Frank Wilson

Story of the Month

Extract from the beginning of a draft chapter in ….

Nowt at all like Home – Travels of a Yorkshire Farmer’s Son

Hard Times in the South Pacific

Downstairs in a glass-fronted cupboard in our basement is a beautifully (and expensively) bound many-paged doctoral thesis or (if you prefer) dissertation. It was very important (if only to me) once upon a time and the end product of blood, sweat and maybe a few tears. Not counting those who may, just possibly have accessed it in a university library, it has probably been read all the way through by no more than six people. It spun off into a number of conference papers and journal articles and chapters of books edited by others but did not exactly shake the academic world to its core. It was not converted into a best-seller or a feature film. It does not contain any jokes, personal asides or larger than life characters. It is all about Samoa.

This chapter is also all about Samoa and draws on a year spent living and working there and two follow-up research visits. There is little or nothing academic about it, so please read on.

Perhaps by their very nature, South Pacific Island states have been blessed with larger than life characters - some local and many washed in like flotsam on the tide. James Michener has written about them - and titled one such book ‘Rascals in Paradise’. Some of such find their way into this chapter - which will hopefully be enjoyed by a few more than six readers!

Michener was by no means the first to find his imagination carried away by the South Pacific. For years I carried around a file card on which I had scribbled the following quote from one of Rupert Brooke’s letters home ....

‘If ever you miss me suddenly one day from my lecture room ...you’ll know that I have got sick for the full moon on those little thatched roofs and the palms against the mornings and the Samoan boys and girls diving thirty feet ...into a deep mountain pool under a waterfall - and that I’ve gone back.’

Robert Louis Stevenson first arrived in Samoa in 1889 and settled permanently only a short walk from the Apia wharf in early 1891. Almost as far as it was possible to be from his native land, he made his home at Vailima and took his final rest on a hilltop nearby in December 1894. Whilst continuing to write ‘Weir at Hermiston,’ he also penned evocative short stories about beaches, beach-combers, beach-bums and their associates.  I am not in serious competition with Stevenson - who the local Samoans called Tusitala (or story teller). Nor with Brooke, Michener, Margaret Mead, Paul Theroux or a few distinguished others, but I too was stimulated by the almost unique environment of a small island country. I too met a number of not easily forgotten characters. Some of them find their way into what follows ....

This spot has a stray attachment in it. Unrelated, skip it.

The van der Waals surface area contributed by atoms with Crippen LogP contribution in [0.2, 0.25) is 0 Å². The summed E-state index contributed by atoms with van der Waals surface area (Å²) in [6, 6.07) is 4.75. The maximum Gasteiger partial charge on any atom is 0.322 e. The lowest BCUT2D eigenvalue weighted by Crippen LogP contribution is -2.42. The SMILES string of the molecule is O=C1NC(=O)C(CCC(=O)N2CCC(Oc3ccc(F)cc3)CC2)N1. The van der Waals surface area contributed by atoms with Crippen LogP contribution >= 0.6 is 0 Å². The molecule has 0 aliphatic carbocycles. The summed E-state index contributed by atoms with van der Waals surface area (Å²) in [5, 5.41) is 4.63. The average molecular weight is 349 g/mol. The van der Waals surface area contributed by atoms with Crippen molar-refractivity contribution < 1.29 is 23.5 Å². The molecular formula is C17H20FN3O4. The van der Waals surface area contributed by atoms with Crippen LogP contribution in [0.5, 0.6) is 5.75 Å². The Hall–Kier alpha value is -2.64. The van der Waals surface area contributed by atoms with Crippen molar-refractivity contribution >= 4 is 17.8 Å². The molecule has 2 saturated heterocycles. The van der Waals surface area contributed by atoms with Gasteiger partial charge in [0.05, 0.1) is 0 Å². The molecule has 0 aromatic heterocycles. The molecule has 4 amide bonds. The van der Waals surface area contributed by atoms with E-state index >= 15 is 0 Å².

There was something special about a Samoan Sunday morning that has stayed long and strong in my memory. Samoans like to go to church; religious belief and observance being accommodated well into traditional culture since the first London Missionary Society vessel anchored off in 1830.  It’s old style.  People get dressed up and it is a key social occasion.  From the sea the first impression is of a whole family of white clapboard churches of different denominations stretching along the beach front. On a Sunday morning, white is the predominant dress code amongst the many hustling in or straggling out of their chosen place of worship.  All of which brings me to one particular Sunday.

Late to arrive as usual, there we were with all three of our children, somewhere in the middle of the old wooden church amongst a very mixed group of expatriates and those Samoans or part-Samoans who preferred an English language service.  Ron Kemp, our affable minister, ran his usual up-beat service with a short up-beat message. The singing was good, the Sunday-school classes were well organized, the fans were not coping with temperatures in the mid 80s but the fellowship was strong. But I was soon distracted ….

In the pew in front of us were two young European looking women, one with long brown hair stretching down her back. She clearly enjoyed the singing but she was not a regular and yet she looked familiar. I could not work it out and was even more confused when at the end of the service, she turned, said “nice to see you again” smiled briefly and hurried away. My wife’s suspicions disappeared in the face of my obvious mystification and it was only much later in the day that the slow-moving hard disk in my brain worked it out.

Only a week or so back I had arrived early at his small rented property to pick up Jan my Dutch “associate.”  He was to join me on a trip across the island to the Australian Aid backed banana plantation. Finding the door open I went in to find Jan wearing only a pair of shorts walking out of the bedroom area.  In his usual cool style he invited me to help myself to a piece of papaya while he found his shirt and sandals. Before we left he suggested that I should “say hi to Christine” and pushed open the bedroom door. A mass of brown hair topped off by a big totally unabashed smile half-emerged from the bed. “Nice to meet you” she said. The next time I saw her there she was singing one of my father’s favourite Charles Wesley hymns “Love Divine All Loves Excelling ….”

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